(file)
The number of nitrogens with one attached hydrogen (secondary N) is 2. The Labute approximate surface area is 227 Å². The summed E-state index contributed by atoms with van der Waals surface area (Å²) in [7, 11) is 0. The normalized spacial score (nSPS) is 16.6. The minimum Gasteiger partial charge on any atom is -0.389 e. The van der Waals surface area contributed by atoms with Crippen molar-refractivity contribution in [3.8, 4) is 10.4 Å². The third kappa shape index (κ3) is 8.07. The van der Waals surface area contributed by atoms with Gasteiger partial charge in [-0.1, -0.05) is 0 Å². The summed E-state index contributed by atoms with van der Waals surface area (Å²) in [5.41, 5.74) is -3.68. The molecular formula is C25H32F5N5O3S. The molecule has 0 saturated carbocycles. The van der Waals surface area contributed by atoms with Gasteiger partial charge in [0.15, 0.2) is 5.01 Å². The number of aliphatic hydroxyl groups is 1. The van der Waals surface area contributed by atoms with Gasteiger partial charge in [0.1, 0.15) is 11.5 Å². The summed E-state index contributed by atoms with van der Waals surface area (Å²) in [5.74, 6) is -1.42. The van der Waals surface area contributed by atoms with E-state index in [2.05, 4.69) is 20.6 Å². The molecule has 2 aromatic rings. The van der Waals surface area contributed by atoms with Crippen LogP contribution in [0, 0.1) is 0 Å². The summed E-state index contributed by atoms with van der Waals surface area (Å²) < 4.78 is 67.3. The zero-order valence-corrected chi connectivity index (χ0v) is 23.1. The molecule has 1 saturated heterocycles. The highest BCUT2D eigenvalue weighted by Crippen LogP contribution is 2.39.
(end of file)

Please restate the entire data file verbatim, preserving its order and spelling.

The number of nitrogens with one attached hydrogen (secondary N) is 2. The Labute approximate surface area is 227 Å². The summed E-state index contributed by atoms with van der Waals surface area (Å²) in [7, 11) is 0. The normalized spacial score (nSPS) is 16.6. The minimum Gasteiger partial charge on any atom is -0.389 e. The van der Waals surface area contributed by atoms with Crippen molar-refractivity contribution in [3.8, 4) is 10.4 Å². The third kappa shape index (κ3) is 8.07. The van der Waals surface area contributed by atoms with Gasteiger partial charge in [-0.1, -0.05) is 0 Å². The summed E-state index contributed by atoms with van der Waals surface area (Å²) in [5.41, 5.74) is -3.68. The molecular formula is C25H32F5N5O3S. The molecule has 0 saturated carbocycles. The van der Waals surface area contributed by atoms with Gasteiger partial charge in [0.15, 0.2) is 5.01 Å². The number of aliphatic hydroxyl groups is 1. The van der Waals surface area contributed by atoms with Gasteiger partial charge in [0.1, 0.15) is 11.5 Å². The summed E-state index contributed by atoms with van der Waals surface area (Å²) in [5.74, 6) is -1.42. The van der Waals surface area contributed by atoms with E-state index in [2.05, 4.69) is 20.6 Å². The molecule has 2 aromatic rings. The van der Waals surface area contributed by atoms with Crippen LogP contribution in [0, 0.1) is 0 Å². The summed E-state index contributed by atoms with van der Waals surface area (Å²) < 4.78 is 67.3. The zero-order valence-corrected chi connectivity index (χ0v) is 23.1. The molecule has 1 saturated heterocycles. The highest BCUT2D eigenvalue weighted by Crippen LogP contribution is 2.39.